At first, the temporary lodgings were kind of cool, despite being brought on by an unthinkable disaster.
After the October wildfires destroyed his Santa Rosa home, Andy Luttringer checked into the Flamingo hotel, one of the city’s most iconic inns with its pink neon sign and resortlike amenities that drew Hollywood stars of yesteryear.
Luttringer and his two adult children, Andy, 23, and Laura, 21, enjoyed a vacation away from misery. They could order room service, go to the bar or lie by the pool.
But the suitcase existence soon got old. The family had to switch rooms often to make way for other guests. And they got tired of hauling their laundry around.
The 300-square-foot hotel room wasn’t home.
“It was fun for about the first three days,” said Luttringer, 62, a widower and a retired cop who lost his spacious Fountaingrove house of 18 years in the Tubbs fire.
Now, nearly three months after they were displaced, the Luttringers are still at the Flamingo and plan to stay into the new year.
Like many people across Sonoma County, they will spend Christmas as paying guests with a parking lot for a view and strangers in the room next door.
Some of those guests have put up decorations. Others are filling their rooms with gifts, including belongings that needed to be replaced after the fires. The future for many is uncertain.
“I’ll be with my kids,” said Luttringer, who lost his late wife’s heirloom decorations in the fire. “That’s all that matters.”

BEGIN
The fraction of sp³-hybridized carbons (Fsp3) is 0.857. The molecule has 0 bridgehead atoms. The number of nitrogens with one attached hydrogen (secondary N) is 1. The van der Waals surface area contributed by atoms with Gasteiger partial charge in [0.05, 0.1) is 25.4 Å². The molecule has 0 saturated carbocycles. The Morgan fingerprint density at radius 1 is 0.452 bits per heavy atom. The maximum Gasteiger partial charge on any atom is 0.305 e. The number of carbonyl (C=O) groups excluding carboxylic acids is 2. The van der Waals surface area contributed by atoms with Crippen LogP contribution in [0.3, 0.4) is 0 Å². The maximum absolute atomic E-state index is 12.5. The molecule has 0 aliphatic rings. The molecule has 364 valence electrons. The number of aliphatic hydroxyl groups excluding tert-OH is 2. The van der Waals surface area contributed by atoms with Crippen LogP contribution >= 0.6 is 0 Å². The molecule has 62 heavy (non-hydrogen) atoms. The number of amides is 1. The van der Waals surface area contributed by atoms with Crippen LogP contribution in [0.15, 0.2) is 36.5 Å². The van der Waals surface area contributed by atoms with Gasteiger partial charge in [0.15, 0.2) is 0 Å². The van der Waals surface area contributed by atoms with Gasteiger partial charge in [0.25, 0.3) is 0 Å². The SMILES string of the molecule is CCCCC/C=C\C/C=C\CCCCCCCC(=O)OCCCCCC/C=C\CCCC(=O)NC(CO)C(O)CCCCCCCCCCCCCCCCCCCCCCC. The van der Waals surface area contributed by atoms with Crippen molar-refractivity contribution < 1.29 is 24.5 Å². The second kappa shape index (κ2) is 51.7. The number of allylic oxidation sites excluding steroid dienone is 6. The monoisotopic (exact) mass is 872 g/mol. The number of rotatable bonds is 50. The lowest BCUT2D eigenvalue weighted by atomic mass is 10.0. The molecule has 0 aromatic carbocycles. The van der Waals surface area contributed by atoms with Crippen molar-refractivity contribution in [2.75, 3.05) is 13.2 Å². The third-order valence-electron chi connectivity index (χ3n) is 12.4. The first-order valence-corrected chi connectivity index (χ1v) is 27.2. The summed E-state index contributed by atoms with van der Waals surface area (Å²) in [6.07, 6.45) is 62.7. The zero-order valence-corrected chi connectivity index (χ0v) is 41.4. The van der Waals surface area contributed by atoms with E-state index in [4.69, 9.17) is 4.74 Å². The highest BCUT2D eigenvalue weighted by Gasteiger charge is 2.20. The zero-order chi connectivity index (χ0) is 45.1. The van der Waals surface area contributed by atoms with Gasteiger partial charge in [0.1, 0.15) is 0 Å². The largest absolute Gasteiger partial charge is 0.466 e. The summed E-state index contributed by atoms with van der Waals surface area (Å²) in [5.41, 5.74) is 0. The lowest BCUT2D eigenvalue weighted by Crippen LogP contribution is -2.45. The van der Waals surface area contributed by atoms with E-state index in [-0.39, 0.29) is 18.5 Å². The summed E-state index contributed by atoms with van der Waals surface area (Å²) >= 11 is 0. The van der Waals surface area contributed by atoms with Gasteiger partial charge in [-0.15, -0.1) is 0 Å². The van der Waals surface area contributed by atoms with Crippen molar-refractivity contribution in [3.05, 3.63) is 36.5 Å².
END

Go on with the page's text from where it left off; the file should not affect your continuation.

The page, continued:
The lingering residential limbo for fire refugees has translated into a continued surge in countywide hotel occupancy. In November it was 85 percent — the highest for the month in 11 years — as residents burned out of more than 5,100 homes sought refuge. Revenue increased more than 21 percent to $27.5 million based on a total room count of 6,283.
“There were thousands of people displaced by the fires,” said Steve Jung, head of the Sonoma County Lodging Association and general manager of the Double Tree by Hilton Sonoma Wine Country in Rohnert Park. “Obviously, that did increase the demand in the market.”
The number of fire victims contributing to the rise was expected to taper off this month as people locate permanent housing. The exact number still in hotels was not available.
Don Hamilton, the Flamingo’s front office manager, said he’s down to “a handful.” Since the October disaster, he’s put up about 690 people with FEMA vouchers and more than 100 people who were either covered by insurance or employers including area hospitals.
The hotel lowered its $329 weekend rate by 45 percent to help out, he said.
“We don’t want to make a fortune off other people’s misery,” Hamilton said.
Across town at Extended Stay America on Corby Avenue about eight families were remaining over the holidays, down from a peak of up to 25 families last month, said Ushma Arya, the general manager.
Some put up Christmas decorations, she said.
“They are happy now to be here,” Arya said. “At least they have shelter. They have some hope and roof over the heads.”